When we moved to Chennai née Madras in 1957, the first thing we did was to visit the beach. An integral part of the beach experience is sundal (dried peas snack), which is usually sold by mobile snack sellers who offer it along with many other traditional Tamil snacks. The speciality of the Madras beach sundal is that it is flavoured with coconut and unripe mango and served in a newspaper cone. As a child, the flavour was absolutely divine even with the inevitable sand from the beach. The green chillies made it so spicy that I used to cry into the sundal but still loved it 😀 I have now recreated the beach sundal but made the flavour a lot milder so that you can enjoy it in your living room minus the tears and the sand 🙂
- Kala’s Thenga Manga Madras Beach Sundal
During the lockdown, we are forced to stock up on vegetables that can be stored for some time, such as colocasia. That doesn’t mean we have to make only the typical colocasia preparations. I’d previously given recipes for Colocasia Fry and Bonda. I have now come up with this Colocasia Bajji recipe as people are longing for the fried delicacies they used to enjoy before the lockdown. Since the colocasia has a slight sweetish taste, I have used coriander and cumin powder in the batter to complement the flavour. The crisp coating and the soft interior make it a very interesting and scrumptious snack.
Kala’s Colocasia Bajji (Fritter)
Now that it is Palm Sunday we can begin planning the Easter feast 🙂 During this lockdown, one has to make do with what we have stocked up on. I needed a dish that I could make with the ingredients I had at home and found this recipe in the Encyclopaedia of Creative Cooking. The original required almonds to be mixed into the batter, but I didn’t have any so I replaced them with cashew nuts on top of the cookies. I also added a quarter teaspoon of salt to the recipe to emphasise the sweetness. These cookies turned out to be very crisp and were polished off with a lot of noise in no time!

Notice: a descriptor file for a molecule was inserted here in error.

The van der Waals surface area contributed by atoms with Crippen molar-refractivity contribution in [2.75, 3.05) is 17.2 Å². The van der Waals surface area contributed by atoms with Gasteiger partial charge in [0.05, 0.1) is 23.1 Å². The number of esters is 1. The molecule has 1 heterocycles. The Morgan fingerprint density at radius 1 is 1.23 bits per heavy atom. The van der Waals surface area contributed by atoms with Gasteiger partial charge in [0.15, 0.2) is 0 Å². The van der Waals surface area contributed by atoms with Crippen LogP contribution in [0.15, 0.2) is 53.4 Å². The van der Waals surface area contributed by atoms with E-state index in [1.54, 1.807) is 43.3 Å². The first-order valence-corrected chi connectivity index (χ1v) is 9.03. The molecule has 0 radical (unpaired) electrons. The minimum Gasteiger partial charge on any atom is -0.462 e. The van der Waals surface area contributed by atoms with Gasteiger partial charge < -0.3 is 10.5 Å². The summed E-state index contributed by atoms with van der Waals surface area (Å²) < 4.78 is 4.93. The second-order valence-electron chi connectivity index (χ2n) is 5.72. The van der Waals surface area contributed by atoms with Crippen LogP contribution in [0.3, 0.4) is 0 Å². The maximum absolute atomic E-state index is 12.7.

Chocolate Fudgies for Easter
I first enjoyed these Vengaya Pakodas in Madurai in 1955, where there were known as Udhiri Pakodas (Crumbly Pakodas). We were served these when we visited my aunt Cynthia on weekends, which she bought from a nearby hotel. When we moved to Chennai, the Udhiri Pakoda had metamorphosed into Onion Pakoda and tasted even better. I tried for decades to replicate the recipe and finally arrived at my own method which gave the same flavour.
Kala’s Vengaya Pakoda (Onion Fritters)
In India, we use the term prawn for shrimp also. While I was looking for something special to make for Christmas, I came across the recipe Idaho Tuna Puffs in The Family Circle’s Casserole Cookery Book. I decided to substitute prawns for tuna, as tuna is not easily available here, and to make it suitable for the Indian palate. I deleted the cheese from the ingredients because it didn’t contribute either to the flavour or the texture. I used silicon moulds to make these puffs. I used some of the dough to make small pies to give variety in shapes.
Prawn (Shrimp) Puffs
Though Elephant Yam is available throughout the year and is not too expensive, it is not used extensively in Tamil cooking. I have already posted Yam Fry and Yam Curry. I decided to be more adventurous and created this snack in which cooked yam is rolled in spiced flour, dipped in egg, and deep fried. It turned out to be a novel and very tasty snack, which can be used as a starter or side dish. I have not used a typical South Indian spice mix and have ventured into using Black Salt which North Indians are fond of using. My daughter and I make it often and relish it.
Kala’s Yam Fingers
The potato bonda is one of the favourite snacks in South India. It is deep fried boiled and spiced up mashed potato coated with a batter of Bengal gram flour and rice flour. People in Tamil Nadu occasionally use colocasia instead of potato. Though it is never sold in shops, because of colocasia’s sticky and gooey texture, it is made and enjoyed in homes. I wanted to explore bonda without deep frying. Therefore I hit upon using my kuzhippaniaram mould. I also wanted to make it different from the traditional potato bonda. The spice combination that I have used is also different from the potato or colocasia bonda that is traditionally made. It is an interesting dish whose lovely crisp exterior, when bitten into, yields the sticky, gooey colocasia. My daughter and I love this.
Kala’s Low Fat Colocasia Bonda